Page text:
Tallinn, Estonia Jewish Heritage tour for cruise and land clients
Tallinn (formerly Revel) is the capital of the Baltic state of Estonia. One third of the state’s population lives in this seaport town, where 4 million tourists vacation each year.
Although never a major metropolis like neighboring Riga and Vilnius, Tallinn has maintained a Jewish community for centuries. The first Jewish settlers were the Cantonists, who also opened the first synagogue. By 1883, the 700-family strong Jewish community commenced construction of a luxurious synagogue building in the center of town. In this heyday period for the Jewish community, there were kosher meat stores, mikvahs, a cultural center and a Jewish school.
During the war Estonia was the first state to be declared "Judenfrei," and the synagogue was bombed. After the war, some native Jews returned to Tallinn, joined by many Russian Jews. Attempts were made to organize prayers, but the Soviet regime outlawed any open observance of Judaism. Lacking a rabbi, the Jews gathered for prayers in temporary places, until the Christians provided them with a building which served as a synagogue until 2000.
Following the 1990 revolution, Jews re-established “the Jewish religious community in Estonia,” and opened a cultural center. A Jewish school was opened, sponsored by the government and assisted by the Israeli Ministry of Education.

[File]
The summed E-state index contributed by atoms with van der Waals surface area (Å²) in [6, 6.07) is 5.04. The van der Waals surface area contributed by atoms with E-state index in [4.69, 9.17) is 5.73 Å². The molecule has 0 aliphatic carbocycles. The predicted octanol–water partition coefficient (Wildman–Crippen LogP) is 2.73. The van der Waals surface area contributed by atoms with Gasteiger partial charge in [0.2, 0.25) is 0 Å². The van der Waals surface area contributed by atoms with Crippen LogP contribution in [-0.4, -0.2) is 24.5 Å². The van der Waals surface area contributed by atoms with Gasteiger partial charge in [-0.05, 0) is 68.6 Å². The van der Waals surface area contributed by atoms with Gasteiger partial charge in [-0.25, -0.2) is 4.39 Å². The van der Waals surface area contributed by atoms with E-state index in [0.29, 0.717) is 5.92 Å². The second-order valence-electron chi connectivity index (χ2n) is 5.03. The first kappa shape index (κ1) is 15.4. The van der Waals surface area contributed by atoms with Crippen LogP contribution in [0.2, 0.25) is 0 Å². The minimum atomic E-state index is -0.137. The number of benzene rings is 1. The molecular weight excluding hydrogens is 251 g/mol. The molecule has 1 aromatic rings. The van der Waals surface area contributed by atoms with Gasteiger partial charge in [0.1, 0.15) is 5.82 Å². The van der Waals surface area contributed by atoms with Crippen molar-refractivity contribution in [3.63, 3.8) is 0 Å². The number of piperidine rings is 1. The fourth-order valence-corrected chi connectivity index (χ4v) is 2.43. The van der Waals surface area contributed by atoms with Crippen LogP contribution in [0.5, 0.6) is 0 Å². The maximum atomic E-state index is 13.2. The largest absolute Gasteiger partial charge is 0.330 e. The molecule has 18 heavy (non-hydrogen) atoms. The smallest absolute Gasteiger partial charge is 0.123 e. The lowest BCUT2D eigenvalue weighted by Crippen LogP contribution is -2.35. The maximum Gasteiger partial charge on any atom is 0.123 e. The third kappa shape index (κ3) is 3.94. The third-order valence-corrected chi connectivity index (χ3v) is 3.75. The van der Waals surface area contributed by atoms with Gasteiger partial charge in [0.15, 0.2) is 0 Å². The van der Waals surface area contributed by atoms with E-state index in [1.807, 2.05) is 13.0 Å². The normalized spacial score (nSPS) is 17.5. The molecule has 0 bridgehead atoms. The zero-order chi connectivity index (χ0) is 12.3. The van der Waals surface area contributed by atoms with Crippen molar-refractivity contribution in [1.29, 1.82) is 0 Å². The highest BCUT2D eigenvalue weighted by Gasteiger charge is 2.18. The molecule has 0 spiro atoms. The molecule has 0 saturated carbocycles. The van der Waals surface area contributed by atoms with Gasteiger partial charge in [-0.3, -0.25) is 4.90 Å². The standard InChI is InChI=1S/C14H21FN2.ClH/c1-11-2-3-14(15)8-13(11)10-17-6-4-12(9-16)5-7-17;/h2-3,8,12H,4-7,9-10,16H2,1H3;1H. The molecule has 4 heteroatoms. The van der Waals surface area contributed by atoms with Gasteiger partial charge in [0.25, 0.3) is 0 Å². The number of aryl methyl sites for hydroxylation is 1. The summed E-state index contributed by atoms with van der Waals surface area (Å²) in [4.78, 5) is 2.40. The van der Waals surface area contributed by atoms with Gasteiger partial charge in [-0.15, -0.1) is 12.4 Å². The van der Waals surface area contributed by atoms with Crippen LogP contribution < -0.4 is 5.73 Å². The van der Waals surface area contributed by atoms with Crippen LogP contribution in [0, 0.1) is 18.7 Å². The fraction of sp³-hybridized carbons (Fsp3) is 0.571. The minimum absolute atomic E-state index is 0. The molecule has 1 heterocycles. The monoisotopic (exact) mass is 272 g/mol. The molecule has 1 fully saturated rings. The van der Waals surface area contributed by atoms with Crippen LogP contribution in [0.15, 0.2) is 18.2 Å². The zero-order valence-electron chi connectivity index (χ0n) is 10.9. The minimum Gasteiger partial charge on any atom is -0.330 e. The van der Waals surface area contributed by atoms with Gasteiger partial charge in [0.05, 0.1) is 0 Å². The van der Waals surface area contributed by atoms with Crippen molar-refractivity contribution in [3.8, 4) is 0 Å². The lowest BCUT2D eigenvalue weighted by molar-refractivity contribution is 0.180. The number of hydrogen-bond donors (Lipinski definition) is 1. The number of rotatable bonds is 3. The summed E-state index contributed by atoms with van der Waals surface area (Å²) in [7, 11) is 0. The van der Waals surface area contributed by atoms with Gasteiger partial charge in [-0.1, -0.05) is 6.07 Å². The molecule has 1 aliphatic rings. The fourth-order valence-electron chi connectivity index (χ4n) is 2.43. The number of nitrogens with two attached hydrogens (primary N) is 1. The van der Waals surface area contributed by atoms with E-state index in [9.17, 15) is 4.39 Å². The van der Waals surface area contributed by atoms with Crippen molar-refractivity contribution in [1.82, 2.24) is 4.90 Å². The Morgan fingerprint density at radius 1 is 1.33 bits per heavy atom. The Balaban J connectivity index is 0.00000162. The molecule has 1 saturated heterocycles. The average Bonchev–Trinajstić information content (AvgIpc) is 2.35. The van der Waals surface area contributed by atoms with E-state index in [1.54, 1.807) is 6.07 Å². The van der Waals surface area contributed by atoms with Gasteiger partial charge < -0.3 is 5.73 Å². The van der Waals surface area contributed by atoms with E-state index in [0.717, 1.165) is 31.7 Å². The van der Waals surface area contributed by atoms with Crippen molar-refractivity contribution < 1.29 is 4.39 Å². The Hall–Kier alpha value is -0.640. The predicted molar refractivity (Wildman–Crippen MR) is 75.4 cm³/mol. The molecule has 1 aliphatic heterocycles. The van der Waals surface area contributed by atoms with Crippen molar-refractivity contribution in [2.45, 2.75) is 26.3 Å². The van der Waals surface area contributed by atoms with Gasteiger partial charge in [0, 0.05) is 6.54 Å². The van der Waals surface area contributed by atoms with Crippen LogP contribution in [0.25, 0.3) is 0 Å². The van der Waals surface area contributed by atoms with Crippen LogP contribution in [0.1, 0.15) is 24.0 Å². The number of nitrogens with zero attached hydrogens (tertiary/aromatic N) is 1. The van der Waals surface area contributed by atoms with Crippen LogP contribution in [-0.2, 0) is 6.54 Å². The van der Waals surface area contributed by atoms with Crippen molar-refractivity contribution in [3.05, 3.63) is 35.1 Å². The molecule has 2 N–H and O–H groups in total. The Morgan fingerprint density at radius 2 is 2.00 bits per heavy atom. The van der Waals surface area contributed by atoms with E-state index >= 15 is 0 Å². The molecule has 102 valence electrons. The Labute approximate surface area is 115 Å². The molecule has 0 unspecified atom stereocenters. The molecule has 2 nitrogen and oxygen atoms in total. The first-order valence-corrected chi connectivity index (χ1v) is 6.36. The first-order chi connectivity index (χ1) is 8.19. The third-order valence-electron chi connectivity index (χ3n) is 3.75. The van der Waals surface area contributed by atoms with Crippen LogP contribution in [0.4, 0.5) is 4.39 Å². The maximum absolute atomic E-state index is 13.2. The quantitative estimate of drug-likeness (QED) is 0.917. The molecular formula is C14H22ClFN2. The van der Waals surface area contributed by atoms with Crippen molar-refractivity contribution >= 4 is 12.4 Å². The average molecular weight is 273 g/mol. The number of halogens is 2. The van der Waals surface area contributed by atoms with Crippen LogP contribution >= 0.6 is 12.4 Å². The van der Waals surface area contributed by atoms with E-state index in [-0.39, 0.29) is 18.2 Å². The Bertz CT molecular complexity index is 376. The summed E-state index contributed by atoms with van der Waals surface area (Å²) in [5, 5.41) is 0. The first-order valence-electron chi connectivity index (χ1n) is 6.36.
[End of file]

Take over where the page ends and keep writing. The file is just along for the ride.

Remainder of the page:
With the assistance of the JDC, an old building was renovated for use as a synagogue, and in October 2000, following the appointment of Rabbi Shmuel Kot as the chief rabbi of Estonia, the synagogue was opened in a festive ceremony in the presence of the prime minister and Israeli chief rabbi. Renewed activities are now taking place in the Jewish community.
The Jewish Community of Estonia has carried out the construction on the New Synagogue, thanks to funding awarded by Aleksander Bronstein, local and international donors and the Rohr Family Foundation. People who are active in the Jewish community of Tallinn are very happy to have such a wonderful place, every Jew may be proud of. The building adjoined to the Jewish school, and community members may mark Jewish holidays and unite around such a Synagogue.
In addition to hosting religious services and Jewish holiday celebrations with its 200-seat main hall, the Synagogue oversees the preparation and distribution of kosher food, as well as hosting a Mikvah, and a Jewish museum. The special elevator is customized for elderly and infirm visitors. "A Synagogue is an integral part of Jewish life. It is good not only for Jews, but for all residents of our multi-ethnic Estonia," affirmed the Chief Rabbi of Estonia, Shmuel Kot.
4 hour Day tour of Jewish and general Tallinn
Tallinn shines as a little-known Jewish destination whose time has come. With its four-year-old Beit Bella synagogue, containing a sanctuary, mikveh, and restaurant, its active Jewish Community Center and school, and its well-kept Jewish cemeteries and Holocaust memorials, Tallinn is an example of a city coming to terms with its past while advancing confidently towards a tolerant and progressive future.